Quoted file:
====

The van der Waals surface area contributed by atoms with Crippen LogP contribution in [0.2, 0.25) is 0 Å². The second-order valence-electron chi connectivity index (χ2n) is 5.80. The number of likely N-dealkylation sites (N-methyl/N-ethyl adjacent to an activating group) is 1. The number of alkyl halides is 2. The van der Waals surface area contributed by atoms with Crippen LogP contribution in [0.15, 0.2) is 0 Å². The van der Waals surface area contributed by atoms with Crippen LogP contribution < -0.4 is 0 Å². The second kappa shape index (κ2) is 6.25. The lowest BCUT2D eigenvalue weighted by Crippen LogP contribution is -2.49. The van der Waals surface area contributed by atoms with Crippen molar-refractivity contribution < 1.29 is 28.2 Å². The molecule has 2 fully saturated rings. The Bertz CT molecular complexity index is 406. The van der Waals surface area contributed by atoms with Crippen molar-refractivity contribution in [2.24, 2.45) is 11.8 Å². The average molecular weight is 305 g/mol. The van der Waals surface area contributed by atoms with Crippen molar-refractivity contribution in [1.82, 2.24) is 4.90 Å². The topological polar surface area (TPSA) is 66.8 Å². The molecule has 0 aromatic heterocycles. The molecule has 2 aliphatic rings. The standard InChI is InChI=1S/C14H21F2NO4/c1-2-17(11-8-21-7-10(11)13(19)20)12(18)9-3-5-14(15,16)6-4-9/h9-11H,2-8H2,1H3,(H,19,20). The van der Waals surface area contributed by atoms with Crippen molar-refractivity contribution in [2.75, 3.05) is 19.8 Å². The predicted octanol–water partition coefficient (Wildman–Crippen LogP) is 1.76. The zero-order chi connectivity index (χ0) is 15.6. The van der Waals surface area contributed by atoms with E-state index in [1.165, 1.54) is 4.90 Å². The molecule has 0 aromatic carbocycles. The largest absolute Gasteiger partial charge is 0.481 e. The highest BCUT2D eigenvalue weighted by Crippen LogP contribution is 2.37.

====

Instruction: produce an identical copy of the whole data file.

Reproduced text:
The van der Waals surface area contributed by atoms with Crippen LogP contribution in [0.2, 0.25) is 0 Å². The second-order valence-electron chi connectivity index (χ2n) is 5.80. The number of likely N-dealkylation sites (N-methyl/N-ethyl adjacent to an activating group) is 1. The number of alkyl halides is 2. The van der Waals surface area contributed by atoms with Crippen LogP contribution in [0.15, 0.2) is 0 Å². The van der Waals surface area contributed by atoms with Crippen LogP contribution < -0.4 is 0 Å². The second kappa shape index (κ2) is 6.25. The lowest BCUT2D eigenvalue weighted by Crippen LogP contribution is -2.49. The van der Waals surface area contributed by atoms with Crippen molar-refractivity contribution < 1.29 is 28.2 Å². The molecule has 2 fully saturated rings. The Bertz CT molecular complexity index is 406. The van der Waals surface area contributed by atoms with Crippen molar-refractivity contribution in [2.24, 2.45) is 11.8 Å². The average molecular weight is 305 g/mol. The van der Waals surface area contributed by atoms with Crippen molar-refractivity contribution in [1.82, 2.24) is 4.90 Å². The topological polar surface area (TPSA) is 66.8 Å². The molecule has 0 aromatic heterocycles. The molecule has 2 aliphatic rings. The standard InChI is InChI=1S/C14H21F2NO4/c1-2-17(11-8-21-7-10(11)13(19)20)12(18)9-3-5-14(15,16)6-4-9/h9-11H,2-8H2,1H3,(H,19,20). The van der Waals surface area contributed by atoms with Crippen molar-refractivity contribution in [2.75, 3.05) is 19.8 Å². The predicted octanol–water partition coefficient (Wildman–Crippen LogP) is 1.76. The zero-order chi connectivity index (χ0) is 15.6. The van der Waals surface area contributed by atoms with E-state index in [1.165, 1.54) is 4.90 Å². The molecule has 0 aromatic carbocycles. The largest absolute Gasteiger partial charge is 0.481 e. The highest BCUT2D eigenvalue weighted by Crippen LogP contribution is 2.37.